Financial Markets and Portfolio Management

, Volume 23, Issue 4, pp 401–410

Monetary policy shocks and stock returns: evidence from the British market


  • A. Gregoriou
    • Norwich Business SchoolUniversity of East Anglia
    • Department of EconomicsUniversity of Glasgow
  • R. MacDonald
    • Department of EconomicsUniversity of Glasgow
  • A. Montagnoli
    • Department of EconomicsUniversity of Stirling

DOI: 10.1007/s11408-009-0113-2

Cite this article as:
Gregoriou, A., Kontonikas, A., MacDonald, R. et al. Financ Mark Portf Manag (2009) 23: 401. doi:10.1007/s11408-009-0113-2


This paper examines the impact of anticipated and unanticipated interest rate changes on aggregate and sectoral stock returns in the United Kingdom. The monetary policy shock is generated from the change in the 3-month sterling LIBOR futures contract. Results from time-series and panel analysis indicate an important structural break in the relationship between stock returns and monetary policy shifts. Specifically, whereas before the credit crunch, the stock market response to both expected and unexpected interest rate changes is negative and significant; the relationship becomes positive during the credit crisis. The latter finding highlights the inability, so far, of monetary policymakers to reverse, via interest rate cuts, the negative trend observed in stock prices since the onset of the credit crisis.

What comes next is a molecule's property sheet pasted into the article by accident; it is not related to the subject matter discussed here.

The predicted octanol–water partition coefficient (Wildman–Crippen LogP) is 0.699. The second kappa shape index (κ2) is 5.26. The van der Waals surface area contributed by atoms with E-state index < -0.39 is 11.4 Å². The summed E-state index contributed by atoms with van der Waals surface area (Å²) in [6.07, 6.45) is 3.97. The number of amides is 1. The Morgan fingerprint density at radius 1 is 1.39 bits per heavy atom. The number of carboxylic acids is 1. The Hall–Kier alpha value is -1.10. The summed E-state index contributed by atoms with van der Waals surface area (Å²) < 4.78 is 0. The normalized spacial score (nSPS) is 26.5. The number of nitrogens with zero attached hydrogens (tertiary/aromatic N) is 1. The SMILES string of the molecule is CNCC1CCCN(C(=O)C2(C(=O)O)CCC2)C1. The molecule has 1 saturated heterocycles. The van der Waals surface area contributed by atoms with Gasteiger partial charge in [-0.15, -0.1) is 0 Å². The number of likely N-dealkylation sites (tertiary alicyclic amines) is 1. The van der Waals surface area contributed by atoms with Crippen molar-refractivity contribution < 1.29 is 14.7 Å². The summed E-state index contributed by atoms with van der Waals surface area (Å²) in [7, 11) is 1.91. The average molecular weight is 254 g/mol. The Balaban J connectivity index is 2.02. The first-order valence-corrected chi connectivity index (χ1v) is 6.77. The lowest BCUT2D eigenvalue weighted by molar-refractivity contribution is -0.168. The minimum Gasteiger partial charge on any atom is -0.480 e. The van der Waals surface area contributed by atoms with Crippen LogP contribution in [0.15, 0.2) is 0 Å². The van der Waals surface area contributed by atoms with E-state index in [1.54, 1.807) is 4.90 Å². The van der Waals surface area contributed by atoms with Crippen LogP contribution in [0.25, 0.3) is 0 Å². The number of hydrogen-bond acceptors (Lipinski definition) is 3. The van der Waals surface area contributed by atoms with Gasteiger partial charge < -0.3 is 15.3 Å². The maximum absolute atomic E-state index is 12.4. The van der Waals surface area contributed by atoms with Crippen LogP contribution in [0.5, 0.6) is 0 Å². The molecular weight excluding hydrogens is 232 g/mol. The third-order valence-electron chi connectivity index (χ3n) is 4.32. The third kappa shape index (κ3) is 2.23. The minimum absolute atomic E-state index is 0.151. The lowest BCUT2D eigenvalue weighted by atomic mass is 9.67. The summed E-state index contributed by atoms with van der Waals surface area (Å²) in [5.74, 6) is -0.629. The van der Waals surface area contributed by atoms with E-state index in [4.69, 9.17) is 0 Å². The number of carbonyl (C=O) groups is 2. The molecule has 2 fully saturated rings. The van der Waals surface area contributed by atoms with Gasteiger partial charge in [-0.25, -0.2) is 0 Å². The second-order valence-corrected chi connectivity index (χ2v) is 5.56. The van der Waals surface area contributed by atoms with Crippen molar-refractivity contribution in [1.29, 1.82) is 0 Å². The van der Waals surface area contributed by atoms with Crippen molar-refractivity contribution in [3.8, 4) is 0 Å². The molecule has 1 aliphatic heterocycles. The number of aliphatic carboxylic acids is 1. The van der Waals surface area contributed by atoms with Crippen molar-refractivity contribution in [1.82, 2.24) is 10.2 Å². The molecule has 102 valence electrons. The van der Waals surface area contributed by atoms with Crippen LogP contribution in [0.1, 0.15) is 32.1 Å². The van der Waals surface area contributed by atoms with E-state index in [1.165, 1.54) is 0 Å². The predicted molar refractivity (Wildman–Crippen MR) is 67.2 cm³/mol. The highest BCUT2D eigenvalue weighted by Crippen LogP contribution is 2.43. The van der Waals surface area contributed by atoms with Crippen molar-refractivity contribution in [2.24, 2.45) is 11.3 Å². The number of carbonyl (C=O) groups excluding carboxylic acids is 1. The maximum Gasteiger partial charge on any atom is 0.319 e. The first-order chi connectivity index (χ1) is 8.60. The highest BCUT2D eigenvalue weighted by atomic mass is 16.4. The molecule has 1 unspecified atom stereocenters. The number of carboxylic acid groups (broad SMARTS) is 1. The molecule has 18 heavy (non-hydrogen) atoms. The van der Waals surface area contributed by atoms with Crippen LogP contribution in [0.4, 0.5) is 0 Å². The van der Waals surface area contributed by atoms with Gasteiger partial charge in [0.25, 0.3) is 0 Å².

Asset pricesMonetary policyPanel data

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© Swiss Society for Financial Market Research 2009